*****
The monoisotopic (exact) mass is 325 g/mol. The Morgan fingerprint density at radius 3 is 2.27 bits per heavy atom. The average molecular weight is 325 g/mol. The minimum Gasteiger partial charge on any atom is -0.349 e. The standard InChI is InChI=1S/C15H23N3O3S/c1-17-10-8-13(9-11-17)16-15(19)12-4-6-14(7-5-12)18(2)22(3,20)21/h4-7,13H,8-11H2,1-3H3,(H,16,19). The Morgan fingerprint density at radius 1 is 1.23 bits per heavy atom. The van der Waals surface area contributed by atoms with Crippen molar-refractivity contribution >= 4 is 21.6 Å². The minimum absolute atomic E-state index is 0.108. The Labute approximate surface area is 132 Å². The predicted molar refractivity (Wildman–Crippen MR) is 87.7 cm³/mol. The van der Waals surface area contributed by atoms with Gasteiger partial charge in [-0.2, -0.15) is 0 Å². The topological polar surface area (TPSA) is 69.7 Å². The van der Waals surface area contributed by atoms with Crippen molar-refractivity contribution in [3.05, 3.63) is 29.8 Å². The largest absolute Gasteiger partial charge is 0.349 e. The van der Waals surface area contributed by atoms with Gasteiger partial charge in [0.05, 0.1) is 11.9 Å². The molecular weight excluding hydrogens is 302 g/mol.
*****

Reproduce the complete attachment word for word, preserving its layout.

The monoisotopic (exact) mass is 325 g/mol. The Morgan fingerprint density at radius 3 is 2.27 bits per heavy atom. The average molecular weight is 325 g/mol. The minimum Gasteiger partial charge on any atom is -0.349 e. The standard InChI is InChI=1S/C15H23N3O3S/c1-17-10-8-13(9-11-17)16-15(19)12-4-6-14(7-5-12)18(2)22(3,20)21/h4-7,13H,8-11H2,1-3H3,(H,16,19). The Morgan fingerprint density at radius 1 is 1.23 bits per heavy atom. The van der Waals surface area contributed by atoms with Crippen molar-refractivity contribution >= 4 is 21.6 Å². The minimum absolute atomic E-state index is 0.108. The Labute approximate surface area is 132 Å². The predicted molar refractivity (Wildman–Crippen MR) is 87.7 cm³/mol. The van der Waals surface area contributed by atoms with Gasteiger partial charge in [-0.2, -0.15) is 0 Å². The topological polar surface area (TPSA) is 69.7 Å². The van der Waals surface area contributed by atoms with Crippen molar-refractivity contribution in [3.05, 3.63) is 29.8 Å². The largest absolute Gasteiger partial charge is 0.349 e. The van der Waals surface area contributed by atoms with Gasteiger partial charge in [0.05, 0.1) is 11.9 Å². The molecular weight excluding hydrogens is 302 g/mol.